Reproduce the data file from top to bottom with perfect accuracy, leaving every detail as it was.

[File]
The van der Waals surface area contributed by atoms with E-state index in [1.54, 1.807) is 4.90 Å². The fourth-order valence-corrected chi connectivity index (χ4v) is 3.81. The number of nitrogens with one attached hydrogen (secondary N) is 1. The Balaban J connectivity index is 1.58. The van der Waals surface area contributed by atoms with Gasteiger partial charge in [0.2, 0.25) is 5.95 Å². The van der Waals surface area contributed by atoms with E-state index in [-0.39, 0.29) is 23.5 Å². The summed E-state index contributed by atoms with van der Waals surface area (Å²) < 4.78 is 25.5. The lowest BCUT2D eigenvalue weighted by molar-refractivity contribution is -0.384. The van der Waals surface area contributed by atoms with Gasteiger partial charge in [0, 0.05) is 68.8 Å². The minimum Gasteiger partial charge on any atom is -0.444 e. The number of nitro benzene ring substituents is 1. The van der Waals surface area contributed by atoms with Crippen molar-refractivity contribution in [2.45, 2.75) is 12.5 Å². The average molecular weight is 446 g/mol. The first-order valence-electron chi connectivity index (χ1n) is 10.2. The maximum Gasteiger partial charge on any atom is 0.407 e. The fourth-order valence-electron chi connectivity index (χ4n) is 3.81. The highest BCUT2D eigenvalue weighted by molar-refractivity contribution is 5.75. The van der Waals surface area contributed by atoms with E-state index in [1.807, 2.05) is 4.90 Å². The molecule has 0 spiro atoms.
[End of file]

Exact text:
The van der Waals surface area contributed by atoms with E-state index in [1.54, 1.807) is 4.90 Å². The fourth-order valence-corrected chi connectivity index (χ4v) is 3.81. The number of nitrogens with one attached hydrogen (secondary N) is 1. The Balaban J connectivity index is 1.58. The van der Waals surface area contributed by atoms with Gasteiger partial charge in [0.2, 0.25) is 5.95 Å². The van der Waals surface area contributed by atoms with E-state index in [-0.39, 0.29) is 23.5 Å². The summed E-state index contributed by atoms with van der Waals surface area (Å²) < 4.78 is 25.5. The lowest BCUT2D eigenvalue weighted by molar-refractivity contribution is -0.384. The van der Waals surface area contributed by atoms with Gasteiger partial charge in [0, 0.05) is 68.8 Å². The minimum Gasteiger partial charge on any atom is -0.444 e. The number of nitro benzene ring substituents is 1. The van der Waals surface area contributed by atoms with Crippen molar-refractivity contribution in [2.45, 2.75) is 12.5 Å². The average molecular weight is 446 g/mol. The first-order valence-electron chi connectivity index (χ1n) is 10.2. The maximum Gasteiger partial charge on any atom is 0.407 e. The fourth-order valence-electron chi connectivity index (χ4n) is 3.81. The highest BCUT2D eigenvalue weighted by molar-refractivity contribution is 5.75. The van der Waals surface area contributed by atoms with E-state index in [1.807, 2.05) is 4.90 Å². The molecule has 0 spiro atoms.